The sagging headliner, an all too common sight that plagues many Holden Commodore vehicles across all over Australia, you are not the only one. But here at Schmicko, with our Holden Commodore Roof Lining Repair service, that unsightly appearance, can be fixed in a jiffy.
It can be a frustrating sight for any car lover. This defect, while seemingly ubiquitous, does not have to be a permanent fixture in your vehicle. Despite its prevalence, there are ways to address and rectify this problem, restoring the interior of your Holden Commodore to its former glory. This persistent issue need not be a lifetime sentence for your beloved car; there are solutions available to bring back the sleek aesthetic appeal of your car’s interior.
Holden Commodore Roof Lining Repairs
Holden Commodore VE Roof Lining Replacement: Why Does It Happen?
There are several reasons why your Holden Commodore roof lining might start to sag and trust us, this is typically found across all the various models from your sedan Commodore roof lining to the Commodore wagon roof lining:
1. Age: Over time, the adhesive that holds the headliner to the roof can deteriorate and cause the fabric to sag.
2. Heat and Humidity: Extreme temperatures and high humidity can cause the adhesive to weaken and the foam backing to deteriorate, leading to sagging. Australian weather is notorious for scorching Summers where the thermometer can definitely hit the high ranges of 40+ degrees Celcius.
3. Poor Installation: If the headliner was not properly installed, it may start to sag. This is especially common if aftermarket modifications have been made. So, always do seek a professional for your commodore roof lining repair.
4. Moisture: If there’s a leak in your car, water can get into the headliner and cause it to sag. Common sources of leaks include the sunroof, door seals, and windows. So, always consider keeping these areas shut closed and properly sealed during wet climates.
5. Smoking: If you smoke in your car, the smoke can cause the adhesive to deteriorate faster. If you ever wondered why your car still smells after cleaning, there is a high chance that the smell could be etched into your roof lining material.
6. Wear and Tear: Regular wear and tear can also cause the headliner to sag, especially if people frequently touch or push on the headliner. As experts in the field, we commonly find the Holden Commmodore that is approaching the 10 year mark, will start to show serious signs of sagging, if not earlier.
If you notice your car’s headliner starting to sag, it’s best to address the problem sooner rather than later to prevent it from getting worse and contact a reputable company like Schmicko, for our mobile car roofline repair service. Considering the most common, VE Commodore roof lining replacement cost, could increase if there are more complications involved.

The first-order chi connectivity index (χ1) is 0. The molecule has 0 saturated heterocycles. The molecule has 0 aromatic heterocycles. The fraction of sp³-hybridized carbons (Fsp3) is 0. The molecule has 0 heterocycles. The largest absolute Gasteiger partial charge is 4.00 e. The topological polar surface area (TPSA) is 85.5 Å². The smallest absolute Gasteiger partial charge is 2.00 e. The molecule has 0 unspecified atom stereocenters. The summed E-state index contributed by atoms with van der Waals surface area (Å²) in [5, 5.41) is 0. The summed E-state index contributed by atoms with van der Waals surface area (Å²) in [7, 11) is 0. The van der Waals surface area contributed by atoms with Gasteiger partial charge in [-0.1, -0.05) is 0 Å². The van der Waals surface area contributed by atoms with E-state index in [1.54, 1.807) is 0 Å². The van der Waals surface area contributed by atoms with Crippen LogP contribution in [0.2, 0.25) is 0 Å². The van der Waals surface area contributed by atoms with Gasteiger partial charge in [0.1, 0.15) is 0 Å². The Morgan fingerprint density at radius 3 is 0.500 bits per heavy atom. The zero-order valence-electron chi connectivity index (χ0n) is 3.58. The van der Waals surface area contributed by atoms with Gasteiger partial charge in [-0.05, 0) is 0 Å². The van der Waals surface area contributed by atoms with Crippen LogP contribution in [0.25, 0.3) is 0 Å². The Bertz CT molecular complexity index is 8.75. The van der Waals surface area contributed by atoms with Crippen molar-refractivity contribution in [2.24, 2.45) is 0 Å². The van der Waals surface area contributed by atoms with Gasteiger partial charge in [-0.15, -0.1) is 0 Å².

Always Find A Professional
Booking a professional to perform a Holden Commodore roof lining repair service, is crucial as a lot can go wrong if performed poorly and very difficult to reverse any mistakes when the glue has set in. As professionals in the field, we have the necessary skills, knowledge, tools, and experience to handle the job efficiently and effectively. We are familiar with the specificities of different car models, including the Holden Commodore, and understand the best techniques to use for a successful repair. Furthermore, we deal with other makes such as VW, Ford, Toyota and much more. Additionally, as a professional we can ensure that our job is done safely, as improper handling could lead to damage to the car’s interior or electrical systems. Therefore, hiring a professional not only guarantees quality work but also saves you from potential additional costs and risks associated with DIY repairs.
The History Of The Holden Commodore
Holden Commodore, an iconic Australian car, has had various models released over the years. The Commodore line was first introduced in 1978 and production ended in 2020. Here are some of the key models and their variations:
First Generation (VB, VC, VH, VK, VL):
Produced from 1978 to 1988. The VL model is well-known for introducing a turbocharged variant.
Second Generation (VN, VP, VR, VS):
Produced from 1988 to 1997. The VS introduced the acclaimed “Ecotec” V6 engine.
Third Generation (VT, VX, VY, VZ):
Produced from 1997 to 2006. The VT was a major redesign and became the basis for future models.
Fourth Generation (VE, VF):
Produced from 2006 to 2017. The VE was the first completely Australian-designed Commodore, while the VF included advanced features like self-parking technology.
Fifth Generation (ZB):
Produced from 2017 to 2020. The ZB was a significant departure from previous models, being based on the Opel Insignia and offering only front-wheel or all-wheel drive.
Each generation and model also had various sub-models and special editions, including sportier SS and SV6 versions, luxury Calais versions, and long-wheelbase Caprice and Statesman models. There were also station wagon and utility vehicle versions, known as Sportwagon and Ute, respectively.